Is brick a good option for siding? How green is it?
The short answer is: It depends. Some bricks are greener than others. The greenest options are salvaged bricks, locally manufactured bricks with high recycled content, and adobe bricks.
Bricks do have several green attributes. They are durable, low maintenance (no painting required), fireproof, insect resistant and water resistant, and they provide thermal mass (which means they hold heat, a feature that is most helpful in regions with chilly nights or cold winters). Their small unit size also helps reduce construction scrap, and any extra brick can be used in landscaping.
The main problem with bricks is the amount of energy required to make them. The production of fired clay bricks (the type most commonly used) involves heating the bricks in kilns at very high temperatures, an energy-intensive process. (According to BuildingGreen’s GreenSpec guide, the embodied energy is 14,000 Btu per standard brick.)
If you’re going to use brick as a siding veneer, try to use salvaged or reused brick. For structural uses, salvaged brick should be tested and approved by a structural engineer. Using old bricks can create a nice historic look. With so much brick used on homes in South Carolina, there should be plenty of places near you to find used bricks. For example, Old House Salvage in Piedmont, South Carolina, has antique brick. Check the Building Materials Reuse Association’s online directory for other facilities in your area.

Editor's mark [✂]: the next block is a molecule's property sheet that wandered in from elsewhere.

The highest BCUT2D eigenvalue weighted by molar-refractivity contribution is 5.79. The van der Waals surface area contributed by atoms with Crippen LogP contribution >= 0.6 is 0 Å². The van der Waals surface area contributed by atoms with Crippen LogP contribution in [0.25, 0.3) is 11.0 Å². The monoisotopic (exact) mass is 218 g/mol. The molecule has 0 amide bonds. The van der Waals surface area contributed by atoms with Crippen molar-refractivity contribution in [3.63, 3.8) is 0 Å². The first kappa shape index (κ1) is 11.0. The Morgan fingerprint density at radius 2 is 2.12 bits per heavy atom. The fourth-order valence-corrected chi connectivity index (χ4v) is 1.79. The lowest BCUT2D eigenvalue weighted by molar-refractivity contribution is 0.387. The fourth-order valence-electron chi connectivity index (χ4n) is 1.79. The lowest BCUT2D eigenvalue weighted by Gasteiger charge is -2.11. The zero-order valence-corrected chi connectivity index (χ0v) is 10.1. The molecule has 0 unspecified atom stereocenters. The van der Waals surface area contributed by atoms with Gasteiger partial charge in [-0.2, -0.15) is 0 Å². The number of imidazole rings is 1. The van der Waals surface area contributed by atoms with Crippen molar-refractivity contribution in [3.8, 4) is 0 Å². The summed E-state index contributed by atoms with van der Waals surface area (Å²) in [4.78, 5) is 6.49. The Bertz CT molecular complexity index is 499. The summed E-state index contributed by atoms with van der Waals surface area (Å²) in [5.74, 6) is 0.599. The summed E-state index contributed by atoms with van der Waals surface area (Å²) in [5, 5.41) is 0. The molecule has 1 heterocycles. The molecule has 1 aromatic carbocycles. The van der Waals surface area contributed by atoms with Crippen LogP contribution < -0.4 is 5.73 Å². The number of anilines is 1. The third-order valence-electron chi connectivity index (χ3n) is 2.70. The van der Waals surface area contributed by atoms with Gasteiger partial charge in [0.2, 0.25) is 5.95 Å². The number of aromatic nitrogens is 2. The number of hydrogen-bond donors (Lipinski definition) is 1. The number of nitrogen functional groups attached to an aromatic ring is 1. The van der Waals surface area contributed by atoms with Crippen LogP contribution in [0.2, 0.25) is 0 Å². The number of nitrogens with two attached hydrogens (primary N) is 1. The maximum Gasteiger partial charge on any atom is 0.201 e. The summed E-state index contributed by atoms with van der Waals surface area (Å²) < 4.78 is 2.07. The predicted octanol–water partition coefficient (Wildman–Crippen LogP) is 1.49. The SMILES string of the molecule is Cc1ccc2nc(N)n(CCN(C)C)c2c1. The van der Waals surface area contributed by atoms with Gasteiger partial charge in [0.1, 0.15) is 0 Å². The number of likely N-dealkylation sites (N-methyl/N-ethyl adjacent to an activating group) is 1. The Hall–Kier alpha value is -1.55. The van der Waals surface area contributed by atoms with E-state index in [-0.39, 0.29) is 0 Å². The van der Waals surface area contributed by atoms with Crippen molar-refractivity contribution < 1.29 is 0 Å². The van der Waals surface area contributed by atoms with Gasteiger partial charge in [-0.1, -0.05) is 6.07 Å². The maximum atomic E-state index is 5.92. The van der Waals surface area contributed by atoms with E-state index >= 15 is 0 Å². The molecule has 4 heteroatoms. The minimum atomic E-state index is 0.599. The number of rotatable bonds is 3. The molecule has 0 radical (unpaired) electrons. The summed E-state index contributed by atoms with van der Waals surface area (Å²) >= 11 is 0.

Your second best option is to use locally produced bricks made with recycled industrial waste. Fortunately, this material is readily available in your region. North Carolina–based Green Leaf Brick makes bricks out of 100 percent recycled materials acquired within 500 miles of their manufacturing plant. Green Leaf’s website provides a lot of information about the bricks’ green attributes. Cunningham Brick, based in Lexington, North Carolina, also uses recycled industrial waste material in its bricks; different colors have different percentages of recycled content (ranging from 7.5 to 83 percent recycled). The company's website lists multiple distributors in South Carolina.
Another alternative is to use low-fire or air-cured stabilized earth masonry (adobe brick), which has much lower embodied energy than standard fired-clay bricks (approximately 3,700 Btu per adobe brick). However, this material is better suited for homes in regions with a dry climate, such as the Southwest.
When building with brick, you can also reduce your environmental impact by using low-VOC sealers (such as AFM Safecoat's WaterShield or Penetrating WaterStop) and recycled-content mortar. Conventional mortar usually contains a lot of portland cement, which has high embodied energy. Mortar products are available that substitute industrial and agricultural waste products, such as fly ash, ground blast-furnace slag or rice-hull ash, for some of the portland cement. However, there is some controversy about whether it’s safe to incorporate potentially hazardous industrial byproducts like fly ash into construction materials.
Other green siding options include fiber cement siding, Forest Stewardship Council (FSC) certified sustainably harvested wood, natural resin–based exterior panels made of recycled materials (such as PaperStone Rainscreen XP), engineered/composition hardboard or OSB (oriented strand board), or rammed earth and stucco.
For more information:
Check the green buyer's guide in Connie McCullah's Q&A "Which is greener: fiber-cement or vinyl siding?”
See the Environmental Building News article "Residential Siding Options," for a green comparison of siding options.